Christopher has done this sort of thing before. His 2011 debut, Empire State, was weird and glorious and noir, but nowhere near as hard-boiled as Made to Kill — indeed, very little is.
Ray Electromatic is his own robot, even if his consciousness is modelled on the mind of the scientist who created him, he's got his own views and priorities. He's also got a profound disability: as a portable robot reflecting the state-of-the-art in 1960, he can only carry enough magnetic tape to store 24 hours' worth of memories. Every night, he goes home to Ada, the building-sized supercomputer that is his boss and friend, and she helps him take the tape out of his body, store it in her vaults, and plug in to recharge.
Every morning, he wakes without being able to remember anything that had happened since his permanent programming was put in place, and Ada catches him up on the day's work, which usually involves discreetly killing people for money.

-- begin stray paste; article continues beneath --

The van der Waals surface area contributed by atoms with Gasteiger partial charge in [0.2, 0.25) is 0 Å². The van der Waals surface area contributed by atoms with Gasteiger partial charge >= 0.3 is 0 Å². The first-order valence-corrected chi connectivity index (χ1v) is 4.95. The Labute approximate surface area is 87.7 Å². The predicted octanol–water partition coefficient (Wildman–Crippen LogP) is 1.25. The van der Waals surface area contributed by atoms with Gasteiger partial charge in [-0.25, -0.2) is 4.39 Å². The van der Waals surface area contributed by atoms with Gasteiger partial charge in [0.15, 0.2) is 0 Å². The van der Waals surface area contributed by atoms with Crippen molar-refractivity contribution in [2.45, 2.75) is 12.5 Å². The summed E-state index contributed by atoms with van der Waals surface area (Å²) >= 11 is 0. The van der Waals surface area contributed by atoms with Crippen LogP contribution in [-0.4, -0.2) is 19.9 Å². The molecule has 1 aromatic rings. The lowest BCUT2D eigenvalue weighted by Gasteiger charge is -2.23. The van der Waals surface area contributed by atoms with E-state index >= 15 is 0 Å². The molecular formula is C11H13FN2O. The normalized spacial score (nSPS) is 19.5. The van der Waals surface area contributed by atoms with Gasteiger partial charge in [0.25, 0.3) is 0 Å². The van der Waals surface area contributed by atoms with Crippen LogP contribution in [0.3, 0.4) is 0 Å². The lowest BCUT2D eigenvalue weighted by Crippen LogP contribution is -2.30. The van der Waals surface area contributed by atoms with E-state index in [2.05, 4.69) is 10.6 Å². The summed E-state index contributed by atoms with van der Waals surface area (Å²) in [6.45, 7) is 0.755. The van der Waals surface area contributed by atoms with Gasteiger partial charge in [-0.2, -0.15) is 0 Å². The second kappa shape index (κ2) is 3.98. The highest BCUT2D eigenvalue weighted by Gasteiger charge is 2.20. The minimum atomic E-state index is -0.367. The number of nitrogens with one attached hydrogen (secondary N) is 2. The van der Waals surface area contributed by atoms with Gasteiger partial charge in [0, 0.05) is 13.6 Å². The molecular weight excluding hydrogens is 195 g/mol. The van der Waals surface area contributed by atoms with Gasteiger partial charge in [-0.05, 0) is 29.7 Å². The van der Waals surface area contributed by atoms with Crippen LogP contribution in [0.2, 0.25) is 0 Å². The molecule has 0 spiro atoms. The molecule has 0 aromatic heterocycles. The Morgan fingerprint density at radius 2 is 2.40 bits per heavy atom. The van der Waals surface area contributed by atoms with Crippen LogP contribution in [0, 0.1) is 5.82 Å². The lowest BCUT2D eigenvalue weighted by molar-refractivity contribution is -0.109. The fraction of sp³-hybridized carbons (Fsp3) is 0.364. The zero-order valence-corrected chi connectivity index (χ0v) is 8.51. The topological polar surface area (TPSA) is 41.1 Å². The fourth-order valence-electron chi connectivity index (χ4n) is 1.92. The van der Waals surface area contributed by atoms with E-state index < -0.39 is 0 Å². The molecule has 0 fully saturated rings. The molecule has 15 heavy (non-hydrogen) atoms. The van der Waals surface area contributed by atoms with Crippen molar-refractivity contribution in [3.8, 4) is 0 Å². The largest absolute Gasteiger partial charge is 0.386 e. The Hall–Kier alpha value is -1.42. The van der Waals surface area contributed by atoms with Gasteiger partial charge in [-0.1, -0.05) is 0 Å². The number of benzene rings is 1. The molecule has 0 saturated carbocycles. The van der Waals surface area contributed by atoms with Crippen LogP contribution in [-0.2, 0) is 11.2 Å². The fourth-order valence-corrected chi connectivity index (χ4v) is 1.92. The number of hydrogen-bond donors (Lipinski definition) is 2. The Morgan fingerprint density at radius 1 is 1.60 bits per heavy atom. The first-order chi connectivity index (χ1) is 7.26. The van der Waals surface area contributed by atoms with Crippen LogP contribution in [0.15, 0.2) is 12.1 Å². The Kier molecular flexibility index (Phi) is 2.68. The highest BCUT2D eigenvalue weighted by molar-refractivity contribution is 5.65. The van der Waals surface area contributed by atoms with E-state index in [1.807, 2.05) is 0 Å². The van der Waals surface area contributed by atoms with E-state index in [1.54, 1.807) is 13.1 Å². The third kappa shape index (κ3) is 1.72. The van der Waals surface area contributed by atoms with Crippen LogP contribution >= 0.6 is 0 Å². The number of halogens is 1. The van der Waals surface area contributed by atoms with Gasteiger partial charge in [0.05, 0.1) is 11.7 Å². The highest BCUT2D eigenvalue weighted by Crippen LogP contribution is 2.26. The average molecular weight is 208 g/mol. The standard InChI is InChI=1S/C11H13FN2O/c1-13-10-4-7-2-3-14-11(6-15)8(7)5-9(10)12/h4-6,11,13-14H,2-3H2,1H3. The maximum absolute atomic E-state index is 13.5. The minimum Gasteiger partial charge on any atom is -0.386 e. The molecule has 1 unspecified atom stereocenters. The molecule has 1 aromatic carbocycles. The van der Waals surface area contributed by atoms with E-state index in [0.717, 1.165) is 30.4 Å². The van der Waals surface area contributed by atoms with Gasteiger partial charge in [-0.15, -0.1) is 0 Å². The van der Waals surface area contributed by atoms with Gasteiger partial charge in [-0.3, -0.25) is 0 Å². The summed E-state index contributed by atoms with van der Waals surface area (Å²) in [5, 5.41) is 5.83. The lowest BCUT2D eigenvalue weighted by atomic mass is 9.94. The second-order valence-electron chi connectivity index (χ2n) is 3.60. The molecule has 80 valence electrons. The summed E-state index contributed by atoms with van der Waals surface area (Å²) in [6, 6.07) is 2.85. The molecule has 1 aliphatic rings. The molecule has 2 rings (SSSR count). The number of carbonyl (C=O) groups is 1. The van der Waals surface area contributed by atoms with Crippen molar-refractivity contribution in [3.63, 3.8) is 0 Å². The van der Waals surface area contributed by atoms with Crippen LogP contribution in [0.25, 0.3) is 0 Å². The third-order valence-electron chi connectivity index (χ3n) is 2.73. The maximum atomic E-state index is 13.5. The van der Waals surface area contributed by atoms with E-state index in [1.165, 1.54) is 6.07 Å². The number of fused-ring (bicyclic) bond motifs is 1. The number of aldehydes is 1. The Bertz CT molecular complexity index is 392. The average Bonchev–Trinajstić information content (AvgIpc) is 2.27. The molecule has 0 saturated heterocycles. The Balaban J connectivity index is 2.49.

Ada and Ray banter in a way that's beautifully Nick and Nora, and his murderous adventures around a Los Angeles haunted by its robot pogroms and its fear of Soviet double-agents are so cheerfully bloody and immoral that they conjure up an alternative universe whose most salient fact isn't robots, but rather, the absence of the loathsome Hays Code, which neutered film for decades.
Christopher really gets to grips with the constraints of Ray's short term memory and the social implications of the mob-destruction of all the robots (save one), telling a story that's gripping, funny, deadly and suspenseful.
Best of all, this is book one of three, so there's more of this kind of thing in the pipeline. That's great news, because Christopher has hit on something that I'd hardly suspected before, and now can't get enough of.
Made to Kill [Adam Christopher/Tor]